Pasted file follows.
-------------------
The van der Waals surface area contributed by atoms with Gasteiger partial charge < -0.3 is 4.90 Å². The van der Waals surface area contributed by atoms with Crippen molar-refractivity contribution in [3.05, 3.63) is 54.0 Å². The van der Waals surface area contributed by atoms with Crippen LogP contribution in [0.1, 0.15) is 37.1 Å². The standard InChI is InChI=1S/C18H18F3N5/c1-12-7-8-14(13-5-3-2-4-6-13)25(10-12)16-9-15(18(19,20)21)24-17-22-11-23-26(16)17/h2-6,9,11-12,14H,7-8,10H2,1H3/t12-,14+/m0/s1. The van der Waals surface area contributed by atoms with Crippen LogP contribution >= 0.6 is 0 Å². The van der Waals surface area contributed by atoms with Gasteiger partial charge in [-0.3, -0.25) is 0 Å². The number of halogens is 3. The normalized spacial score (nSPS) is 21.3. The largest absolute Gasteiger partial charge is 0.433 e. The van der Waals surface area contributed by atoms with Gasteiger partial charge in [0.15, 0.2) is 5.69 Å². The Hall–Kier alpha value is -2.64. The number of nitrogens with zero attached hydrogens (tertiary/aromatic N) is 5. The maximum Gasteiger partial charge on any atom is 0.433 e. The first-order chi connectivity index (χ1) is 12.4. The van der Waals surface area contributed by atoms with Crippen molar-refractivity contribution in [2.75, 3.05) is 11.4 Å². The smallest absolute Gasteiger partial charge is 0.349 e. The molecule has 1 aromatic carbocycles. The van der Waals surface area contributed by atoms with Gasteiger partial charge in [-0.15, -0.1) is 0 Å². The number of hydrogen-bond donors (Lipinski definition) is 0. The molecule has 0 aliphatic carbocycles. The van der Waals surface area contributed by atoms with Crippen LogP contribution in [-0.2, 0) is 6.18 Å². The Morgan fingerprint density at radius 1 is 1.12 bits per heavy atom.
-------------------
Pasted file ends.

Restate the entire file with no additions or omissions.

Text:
The van der Waals surface area contributed by atoms with Gasteiger partial charge < -0.3 is 4.90 Å². The van der Waals surface area contributed by atoms with Crippen molar-refractivity contribution in [3.05, 3.63) is 54.0 Å². The van der Waals surface area contributed by atoms with Crippen LogP contribution in [0.1, 0.15) is 37.1 Å². The standard InChI is InChI=1S/C18H18F3N5/c1-12-7-8-14(13-5-3-2-4-6-13)25(10-12)16-9-15(18(19,20)21)24-17-22-11-23-26(16)17/h2-6,9,11-12,14H,7-8,10H2,1H3/t12-,14+/m0/s1. The van der Waals surface area contributed by atoms with Crippen LogP contribution >= 0.6 is 0 Å². The van der Waals surface area contributed by atoms with Gasteiger partial charge in [-0.3, -0.25) is 0 Å². The number of halogens is 3. The normalized spacial score (nSPS) is 21.3. The largest absolute Gasteiger partial charge is 0.433 e. The van der Waals surface area contributed by atoms with Gasteiger partial charge in [0.15, 0.2) is 5.69 Å². The Hall–Kier alpha value is -2.64. The number of nitrogens with zero attached hydrogens (tertiary/aromatic N) is 5. The maximum Gasteiger partial charge on any atom is 0.433 e. The first-order chi connectivity index (χ1) is 12.4. The van der Waals surface area contributed by atoms with Crippen molar-refractivity contribution in [2.75, 3.05) is 11.4 Å². The smallest absolute Gasteiger partial charge is 0.349 e. The molecule has 1 aromatic carbocycles. The van der Waals surface area contributed by atoms with Gasteiger partial charge in [-0.15, -0.1) is 0 Å². The number of hydrogen-bond donors (Lipinski definition) is 0. The molecule has 0 aliphatic carbocycles. The van der Waals surface area contributed by atoms with Crippen LogP contribution in [-0.2, 0) is 6.18 Å². The Morgan fingerprint density at radius 1 is 1.12 bits per heavy atom.